Our Last Great Wilderness

PrintPrintEmailEmail

I am the land that listens, I am the land that broods; Steeped in eternal beauty, crystalline waters and woods … Wild and wide are my borders, stem as death is my sway, And I wait for the men who will win me—and I will not be won in a day.

Today we stand face-to-face with the Arctic Ocean. The North Slope is the end of the line for American conquest—the North Slope and the moon.

It has been argued that it is more difficult for us, with our Judaeo-Christian tradition, to live in harmony with nature than it is for those raised in Asiatic cultures. As noted by Philip Johnson, an ecologist with the Army’s Cold Regions Research and Engineering Laboratory, at the conference on North Slope ecology last year, the Garden of Eden typifies the view of a world made for our benefit. The dominant attitude of our culture, Dr. Johnson said, “is egocentric about man and exploitive about nature.”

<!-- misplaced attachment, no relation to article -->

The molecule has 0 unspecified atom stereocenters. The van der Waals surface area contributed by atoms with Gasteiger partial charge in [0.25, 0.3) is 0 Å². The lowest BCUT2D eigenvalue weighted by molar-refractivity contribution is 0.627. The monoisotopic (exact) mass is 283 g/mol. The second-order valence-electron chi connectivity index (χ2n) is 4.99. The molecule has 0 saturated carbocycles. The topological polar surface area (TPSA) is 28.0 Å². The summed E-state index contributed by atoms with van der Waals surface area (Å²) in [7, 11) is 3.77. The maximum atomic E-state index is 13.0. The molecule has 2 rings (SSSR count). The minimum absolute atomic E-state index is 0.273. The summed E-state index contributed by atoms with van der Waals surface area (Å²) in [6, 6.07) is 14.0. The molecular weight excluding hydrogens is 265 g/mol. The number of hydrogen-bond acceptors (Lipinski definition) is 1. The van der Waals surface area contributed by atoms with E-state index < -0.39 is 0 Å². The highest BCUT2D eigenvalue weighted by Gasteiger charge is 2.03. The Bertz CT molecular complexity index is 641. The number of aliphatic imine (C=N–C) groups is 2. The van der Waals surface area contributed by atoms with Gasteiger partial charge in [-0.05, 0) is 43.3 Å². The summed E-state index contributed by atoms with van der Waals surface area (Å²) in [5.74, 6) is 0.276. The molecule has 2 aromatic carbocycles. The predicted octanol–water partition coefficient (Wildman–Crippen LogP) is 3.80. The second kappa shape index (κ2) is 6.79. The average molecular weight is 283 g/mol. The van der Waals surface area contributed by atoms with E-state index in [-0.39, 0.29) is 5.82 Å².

Yet, as he pointed out, any species that overwhelms its environment invites destruction. Such a species either exhausts its food supply or becomes so prolific that some devastating predator evolves to devour it. We have evaded this law of nature so far but cannot do so indefinitely.

Perhaps, in this respect, we should not forget what the Eskimo says to us: “Take your planes, and cars, and washing machines, and supermarkets. Throw them all away and I can still live. Even on the Arctic pack, I can live. ”

There are anthropologists who believe the Eskimo and his culture will survive the present onslaught. The Arctic, they say, is too harsh for normal settlement by the white man, but it will always be able to support Eskimos in the traditional manner.

If we can save the Arctic for the Eskimos, perhaps we can save the rest of the continent for ourselves.

U.S. OIL POLICY AND THE ENVIRONMENT